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Understanding the body's unique alignment is important to maintaining musculoskeletal health, particularly for oral health care workers who spend long periods of time in static and sometimes awkward postures. After years of ballet training in New York City, I developed an intimate awareness of the correct alignment for my lanky 5'10" frame. Then this past June, I had surgery on the right side of my posterior torso beneath the ribs and above the ilium. Unfortunately, the post-surgery pain I experienced caused me to alter my posture, which threw off my alignment. For 3 weeks I could not lie flat on my back or sit properly with my weight evenly distributed. I had twisted my shoulder joint, which abducts the arm as well as the deltoid.1 This experience taught me that healthful postural alignment is an important component of overall body health. 

Listen to Your Body 

About 80% of back and neck pain is caused by poor posture.2 A healthy postural alignment cre- ates a comfortable feeling throughout the entire body. If a day is spent working with poor body mechanics, muscle spasm and spinal misalignment may occur. The first step toward changing a bad postural habit is to recognize your own postural pitfalls.3 

Good posture originates with a stance that enables the bones to fit correctly together at their respective joints. The way the bones fit in relationship to one another and to the whole body form is referred to as alignment. Pretend you are a marionette and can visualize each part connecting to another. This awareness of the body can help identify any imbalances. Mindful- ness of postural alignment is particularly important for dental hygienists because we often become so absorbed in our work that we don't notice that our bodies are telling us something is wrong. Take a moment between each patient to be mindful of your alignment and listen to what your body is telling you. 

 

 

 

 

To visualize ideal postural alignment, think of a line running down the center of the body where the spine is neu- tral and feet are placed shoulder-width apart. Knees should be slightly bent and the lower abdominal muscles engaged.4 Figure 1 illustrates the body stance of good posture in comparison to examples of poor posture. 

The Pilates Method 

The Pilates method of body conditioning can improve alignment as well as breathing and circulation. Increased strength and flexibility will encourage proper posture. Pilates is more than just exercises. It engages the mind because the form and breathing used during Pilates exercise are criti- cal. You must concentrate on the movements to make them count.  

Pilates strengthens one of the main postural muscles—the transversus abdominis, which wraps around the middle of the body and gives us a waist.5 The action of this important muscle compresses the abdomen to help support the abdominal viscera against the pull of gravity. When this muscle is weak, the lumbar spine is easily injured.  

The Pilates exercise "the hundred" is a good start to strengthening the transversus abdominis. Part of almost every Pilates work- out, the hundred warms up the body and engages the abdominal muscles while also requiring a specific breathing technique. It is typically done with five inhaling breaths and five exhaling breaths 10 times, hence the name "hundred."5 

To begin the exercise, lie down on a mat with the knees bent at a 90° angle and holding both feet off the floor (Figure 2). Arms should be held above the abdominal muscles and par- allel to the floor. The head, neck, and shoul- ders should also be held above the floor, using the abdominal muscles to support them. The spine should remain in a neutral position. Next, move the arms up and down approxi- mately 2 inches to 3 inches in rhythm with a five-count inhale breath and then a five-count exhale breath while holding this position. As the abdominal muscles become stronger, the legs can be extended to a more challenging angle to increase difficulty (Figure 3 and Figure 4).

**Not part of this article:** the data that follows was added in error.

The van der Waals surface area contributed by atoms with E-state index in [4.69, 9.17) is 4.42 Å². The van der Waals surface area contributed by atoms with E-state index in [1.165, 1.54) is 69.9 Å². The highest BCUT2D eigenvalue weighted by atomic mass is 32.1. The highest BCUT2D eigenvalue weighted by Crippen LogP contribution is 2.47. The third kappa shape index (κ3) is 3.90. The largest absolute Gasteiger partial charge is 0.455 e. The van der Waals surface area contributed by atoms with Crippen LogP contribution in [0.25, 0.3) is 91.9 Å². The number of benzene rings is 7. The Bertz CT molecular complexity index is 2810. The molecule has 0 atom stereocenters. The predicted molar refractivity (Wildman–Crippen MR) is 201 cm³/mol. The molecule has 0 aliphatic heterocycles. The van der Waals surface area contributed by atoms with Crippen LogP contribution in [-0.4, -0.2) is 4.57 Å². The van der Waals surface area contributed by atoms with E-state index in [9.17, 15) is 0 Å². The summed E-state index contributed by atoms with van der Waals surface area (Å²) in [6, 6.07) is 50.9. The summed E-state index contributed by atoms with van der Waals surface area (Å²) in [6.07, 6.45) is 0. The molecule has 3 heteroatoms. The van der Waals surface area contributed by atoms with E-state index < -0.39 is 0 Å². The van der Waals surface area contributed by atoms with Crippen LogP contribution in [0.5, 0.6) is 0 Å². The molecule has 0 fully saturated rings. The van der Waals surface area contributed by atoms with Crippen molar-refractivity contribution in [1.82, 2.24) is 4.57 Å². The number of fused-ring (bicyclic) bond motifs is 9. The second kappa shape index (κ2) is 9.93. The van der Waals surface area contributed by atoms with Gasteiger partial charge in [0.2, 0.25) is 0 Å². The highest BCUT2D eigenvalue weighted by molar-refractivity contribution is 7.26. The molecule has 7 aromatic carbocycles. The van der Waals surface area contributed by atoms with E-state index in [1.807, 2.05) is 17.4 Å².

In Practice 

We must reawaken our awareness of the organic relationships of the foot to the pelvis, pelvis to diaphragm, and diaphragm to the palate/cranium. To become more aware of postural align- ment, take a few moments throughout the day to visualize a marionette with the string com- ing out of the skull and lightly pulling the top of the head upward while the feet are firmly planted on the ground. The more you are aware of your posture, the easier it will become to main- tain a healthful alignment.  

Acknowledgement 

he author would like to thank Paul Caballero for the photography and Louisiana State University, School of Dentistry students Stephen Vutera, Rene Bourgeois, and Celeste Toups for modeling. 


 

Susan S. Parker, RDH, MEd, MBA, is assistant professor of Clinical Periodontics at Louisiana State University Health Sciences Center in New Orleans where she teaches ergonomics. She is certified in both Pilates Reformer and Pilates mat. Parker was also one of 10 dental hygienists chosen to attend the American Dental Association's Evidence-based Dentistry: Champions Conference in March as the guest of Procter & Gamble. 

References 

1. Jarney C. The Concise Book of Muscles. 2nd ed. Berkeley, Calif: North Atlantic Books; 2008.
2. Valachi B, Valachi K. Mechanisms leading to musculoskeletal disorders in dentistry. J Am Dent Assoc. 2003;134:1344-1350.
3. United States Pilates Association. Available at: www.unitedstatespilatesassociation.com. Accessed August 9, 2010.
4. Calais-Germain B. Anatomy of Movement. Vista, Calif: Eastland Press; 1993.
5. Pilates—The Hundred as a Great Warmup! Available at: www.pilates-back-joint-exercise.com/pilates-the-hundred.html. Accessed August 9, 2010.
 


From Dimensions of Dental Hygiene. September 2010; 8(9): 56, 59.

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